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eruptions from it-sec ops

Jun 22, 2020 - 1 minute read - Presentations

Lecture: Forensics in the context of Incident Response

Here are supporting slides for an introductory lecture on “Forensics in the context of Incident Response", it is aimed at students who already have basic security knowledge. The (remote) lecture took place at the Friedrich-Alexander-Universität Erlangen-Nürnberg (FAU) on 2020-06-17. QuoSec_Forensics.pdf

Jun 2, 2020 - 18 minute read - OS timestamps

Testing updates of POSIX timestamps

Our last blog post discussed how POSIX specifies timestamp updates operated by interfaces and utilities, and we detailed the impact of common operations (a file being written to shall get updated MC). This post explores POSIX timestamps specification more deeply and demonstrates how to design and implement compliance tests. Details and implementation target Linux, OpenBSD and FreeBSD. Code and documentation can be found here: https://github.com/QuoSecGmbH/os_timestamps/ 1 - Scope We will solely look into timestamps specified by POSIX: M (last data modification), A (last data access) and C (last file status change).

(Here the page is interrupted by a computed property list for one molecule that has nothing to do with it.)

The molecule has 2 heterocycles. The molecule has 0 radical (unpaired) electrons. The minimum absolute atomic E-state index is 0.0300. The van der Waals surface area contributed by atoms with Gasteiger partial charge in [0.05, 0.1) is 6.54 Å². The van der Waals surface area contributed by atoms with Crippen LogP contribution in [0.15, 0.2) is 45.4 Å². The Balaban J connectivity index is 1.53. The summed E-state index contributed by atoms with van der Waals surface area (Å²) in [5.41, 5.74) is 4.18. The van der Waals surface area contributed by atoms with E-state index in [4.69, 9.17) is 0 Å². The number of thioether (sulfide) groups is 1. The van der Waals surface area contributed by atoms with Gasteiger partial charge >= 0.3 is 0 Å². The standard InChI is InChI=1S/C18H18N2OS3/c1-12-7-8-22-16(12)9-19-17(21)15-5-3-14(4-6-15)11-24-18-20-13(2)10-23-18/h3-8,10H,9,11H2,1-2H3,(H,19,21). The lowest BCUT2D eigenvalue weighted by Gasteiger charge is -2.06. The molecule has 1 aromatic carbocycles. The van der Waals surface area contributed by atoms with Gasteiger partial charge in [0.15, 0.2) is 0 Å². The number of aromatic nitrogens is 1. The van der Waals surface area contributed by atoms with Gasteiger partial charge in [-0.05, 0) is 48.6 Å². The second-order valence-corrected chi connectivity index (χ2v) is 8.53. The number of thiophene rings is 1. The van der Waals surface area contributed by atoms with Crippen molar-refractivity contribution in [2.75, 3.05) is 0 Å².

Dec 3, 2019 - 14 minute read - OS timestamps

MAC(B) Timestamps across POSIX implementations (Linux, OpenBSD, FreeBSD)

This blog post was first published in December 2019 on behalf of QuoScient on medium.com File timestamps are crucial forensics artifacts when investigating a machine during a security incident, they are regularly modified and can provide both primitive information (when the file was last modified) and inferred information (when the file was probably moved there from another file system). The “Windows Time Rules” from SANS [1] is an excellent resource on which MACB timestamp is updated by each common operation (file creation, file copy…) on Windows, and it did not have an equivalent in the Unix world.